Turf-cutters receive €9m for closure of raised bogs

3,000 applications made under plan to halt cutting on certain bogs

The compensation payments have been  made to turf-cutters who were required to cease cutting on 53 raised bogs as special areas of conservation under the EU habitats directive. Photograph:  Hany Marzouk

The compensation payments have been made to turf-cutters who were required to cease cutting on 53 raised bogs as special areas of conservation under the EU habitats directive. Photograph: Hany Marzouk

Mon, Jul 21, 2014, 01:03

The Government has spent almost €9 million to date on compensation payments to turf-cutters affected by the designation of 53 bogs as special areas of conservation. Almost 3,000 applications for compensation under the cessation of turf-cutting compensation scheme were received by the department to the end of May, according to briefing documents prepared for the new Minister for Arts, the Heritage and Gaeltacht, Heather Humphreys, on her assumption of the role earlier this month.

Between 2011 and the end of May this year, the department spent €7.5 million on more than 4,500 compensation payments made to turf-cutters who were required to cease cutting on 53 raised bogs as special areas of conservation under the EU habitats directive. It also paid out a further €549,000 in once-off incentive payments of €500 to 1,098 affected turf-cutters to the end of May, while a further 503 turf deliveries had taken place at a cost of €900,000.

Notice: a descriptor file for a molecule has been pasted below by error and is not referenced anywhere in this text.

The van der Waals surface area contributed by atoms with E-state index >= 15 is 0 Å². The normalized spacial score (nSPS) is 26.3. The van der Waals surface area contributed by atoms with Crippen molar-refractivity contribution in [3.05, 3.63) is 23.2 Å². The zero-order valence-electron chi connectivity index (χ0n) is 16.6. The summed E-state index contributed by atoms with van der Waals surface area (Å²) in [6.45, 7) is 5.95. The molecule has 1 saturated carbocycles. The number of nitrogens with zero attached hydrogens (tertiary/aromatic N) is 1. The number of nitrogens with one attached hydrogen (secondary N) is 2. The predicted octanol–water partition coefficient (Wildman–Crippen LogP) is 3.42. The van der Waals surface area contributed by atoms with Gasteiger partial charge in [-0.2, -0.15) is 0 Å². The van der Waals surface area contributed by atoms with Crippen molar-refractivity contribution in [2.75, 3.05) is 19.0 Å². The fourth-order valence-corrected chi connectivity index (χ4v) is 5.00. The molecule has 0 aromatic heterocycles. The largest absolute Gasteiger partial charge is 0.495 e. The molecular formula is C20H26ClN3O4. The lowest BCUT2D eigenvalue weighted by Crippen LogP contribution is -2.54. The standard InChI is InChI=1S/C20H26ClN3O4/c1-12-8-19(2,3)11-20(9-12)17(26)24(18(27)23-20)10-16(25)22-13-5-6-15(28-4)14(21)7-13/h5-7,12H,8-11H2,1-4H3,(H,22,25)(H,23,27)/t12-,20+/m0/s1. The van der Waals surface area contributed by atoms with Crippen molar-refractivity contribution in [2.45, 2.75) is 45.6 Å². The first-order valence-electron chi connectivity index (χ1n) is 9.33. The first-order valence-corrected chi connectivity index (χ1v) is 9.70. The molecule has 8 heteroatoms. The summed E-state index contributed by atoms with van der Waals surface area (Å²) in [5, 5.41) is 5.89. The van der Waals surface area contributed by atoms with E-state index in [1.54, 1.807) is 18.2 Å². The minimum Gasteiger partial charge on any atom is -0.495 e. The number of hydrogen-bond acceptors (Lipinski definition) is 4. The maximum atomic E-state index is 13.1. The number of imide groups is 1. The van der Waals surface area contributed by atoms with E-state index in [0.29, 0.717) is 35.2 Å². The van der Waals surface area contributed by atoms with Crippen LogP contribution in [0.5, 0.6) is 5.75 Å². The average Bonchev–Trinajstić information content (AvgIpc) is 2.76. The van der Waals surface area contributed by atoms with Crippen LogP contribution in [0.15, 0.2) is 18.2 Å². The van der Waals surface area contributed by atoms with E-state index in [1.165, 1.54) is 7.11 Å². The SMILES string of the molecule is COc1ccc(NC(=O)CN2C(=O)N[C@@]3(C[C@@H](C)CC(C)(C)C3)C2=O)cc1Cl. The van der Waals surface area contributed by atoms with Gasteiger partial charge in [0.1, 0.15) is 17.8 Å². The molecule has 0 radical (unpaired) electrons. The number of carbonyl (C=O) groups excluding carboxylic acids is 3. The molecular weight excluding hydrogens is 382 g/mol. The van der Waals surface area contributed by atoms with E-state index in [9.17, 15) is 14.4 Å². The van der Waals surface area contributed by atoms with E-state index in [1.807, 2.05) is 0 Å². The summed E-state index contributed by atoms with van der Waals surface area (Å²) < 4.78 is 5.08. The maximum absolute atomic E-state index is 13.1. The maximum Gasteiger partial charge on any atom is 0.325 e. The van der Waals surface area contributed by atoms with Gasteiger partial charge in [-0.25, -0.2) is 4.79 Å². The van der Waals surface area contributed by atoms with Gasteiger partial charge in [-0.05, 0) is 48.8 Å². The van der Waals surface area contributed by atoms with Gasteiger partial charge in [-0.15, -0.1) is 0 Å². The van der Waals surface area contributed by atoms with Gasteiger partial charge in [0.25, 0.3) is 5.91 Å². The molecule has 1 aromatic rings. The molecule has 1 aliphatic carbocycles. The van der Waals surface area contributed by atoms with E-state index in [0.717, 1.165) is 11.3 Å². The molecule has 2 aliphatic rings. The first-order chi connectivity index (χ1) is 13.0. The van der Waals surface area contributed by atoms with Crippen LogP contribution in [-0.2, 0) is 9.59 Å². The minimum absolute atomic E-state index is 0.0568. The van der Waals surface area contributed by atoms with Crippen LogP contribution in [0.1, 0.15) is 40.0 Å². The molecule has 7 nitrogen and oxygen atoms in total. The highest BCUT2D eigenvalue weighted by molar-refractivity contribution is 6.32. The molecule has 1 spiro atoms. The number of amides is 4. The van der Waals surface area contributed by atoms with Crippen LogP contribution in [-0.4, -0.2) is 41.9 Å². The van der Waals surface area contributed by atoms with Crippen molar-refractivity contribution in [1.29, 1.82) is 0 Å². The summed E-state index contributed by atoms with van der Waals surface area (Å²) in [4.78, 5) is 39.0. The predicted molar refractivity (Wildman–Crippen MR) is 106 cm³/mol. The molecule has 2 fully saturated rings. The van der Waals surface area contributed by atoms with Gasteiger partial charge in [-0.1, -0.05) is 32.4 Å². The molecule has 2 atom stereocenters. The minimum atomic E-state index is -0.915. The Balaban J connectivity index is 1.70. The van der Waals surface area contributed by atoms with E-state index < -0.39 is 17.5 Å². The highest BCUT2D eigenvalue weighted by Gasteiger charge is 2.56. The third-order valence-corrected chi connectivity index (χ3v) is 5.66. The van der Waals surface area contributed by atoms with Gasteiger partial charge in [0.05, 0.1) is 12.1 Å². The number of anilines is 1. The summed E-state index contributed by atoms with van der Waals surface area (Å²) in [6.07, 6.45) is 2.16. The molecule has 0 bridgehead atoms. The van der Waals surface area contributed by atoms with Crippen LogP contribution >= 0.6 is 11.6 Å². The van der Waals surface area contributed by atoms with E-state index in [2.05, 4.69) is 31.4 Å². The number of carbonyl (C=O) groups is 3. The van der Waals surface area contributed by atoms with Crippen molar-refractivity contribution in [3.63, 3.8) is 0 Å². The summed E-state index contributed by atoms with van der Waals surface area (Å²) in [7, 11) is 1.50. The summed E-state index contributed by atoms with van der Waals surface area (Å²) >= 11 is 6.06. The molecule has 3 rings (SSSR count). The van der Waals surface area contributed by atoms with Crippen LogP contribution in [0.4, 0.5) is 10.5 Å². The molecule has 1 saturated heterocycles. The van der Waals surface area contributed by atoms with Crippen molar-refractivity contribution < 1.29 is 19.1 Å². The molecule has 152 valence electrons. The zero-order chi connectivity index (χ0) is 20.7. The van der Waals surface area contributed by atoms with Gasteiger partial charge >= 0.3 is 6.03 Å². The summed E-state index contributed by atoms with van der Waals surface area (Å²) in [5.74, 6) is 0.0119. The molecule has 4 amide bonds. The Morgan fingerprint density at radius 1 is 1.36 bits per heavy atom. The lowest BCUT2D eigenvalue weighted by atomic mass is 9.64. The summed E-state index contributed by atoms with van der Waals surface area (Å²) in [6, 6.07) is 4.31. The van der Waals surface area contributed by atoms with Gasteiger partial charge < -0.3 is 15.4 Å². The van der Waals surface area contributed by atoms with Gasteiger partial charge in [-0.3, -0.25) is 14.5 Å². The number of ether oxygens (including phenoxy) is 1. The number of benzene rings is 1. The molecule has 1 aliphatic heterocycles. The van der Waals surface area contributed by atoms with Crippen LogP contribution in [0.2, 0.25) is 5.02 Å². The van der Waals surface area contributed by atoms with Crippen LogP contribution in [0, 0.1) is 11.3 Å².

A department spokeswoman said applications for compensation under the scheme continued to be received. Of the 2,949 applications received by the department by May 31st last, 820 turf-cutters had expressed an interest in relocating to non-designated bogs.

The briefing documents prepared for the minister said 25 turf-cutters had been accommodated in Killeranny Bog, a relocation site in Co Offaly, where cutting has occurred both in 2013 and 2014. Twenty-three turf-cutters were recently accommodated between the Islands Bog and Killosolan Bog in Co Galway. The briefing notes state that a further 15 relocation bogs are considerably advanced in terms of site assessment and negotiations with land owners.

When asked whether any action had been taken in the year to date against turf-cutters operating on designated conservation areas sites, a spokeswoman for the department said a number of individuals had been “apprehended in the act of cutting this year, arising from aerial and ground surveillance”.

“Gardaí are continuing to gather evidence when illegal turf-cutting incidents occur and are preparing files for the Director of Public Prosecution,” she said. “Where machinery is found on site, the operators are interviewed and cautioned by the gardaí, where possible.”

The spokeswoman added that while some cases from 2013 were due before a number of District Courts, these were likely to be held up on foot of a judicial review of the relevant provisions of the European Communities (Birds and Natural Habitats) Regulations 2011.

Meanwhile, the department has issued more than 200 application forms for a separate scheme to compensate turf-cutters who were required to cease cutting on bogs designated as National Heritage Areas (NHAs), with about 50 completed forms received to date. By mid-June, the department had issued 90 permits to individuals which allow them to cut turf on NHA sites until the end of 2016, while a further five permits have been issued to contractors.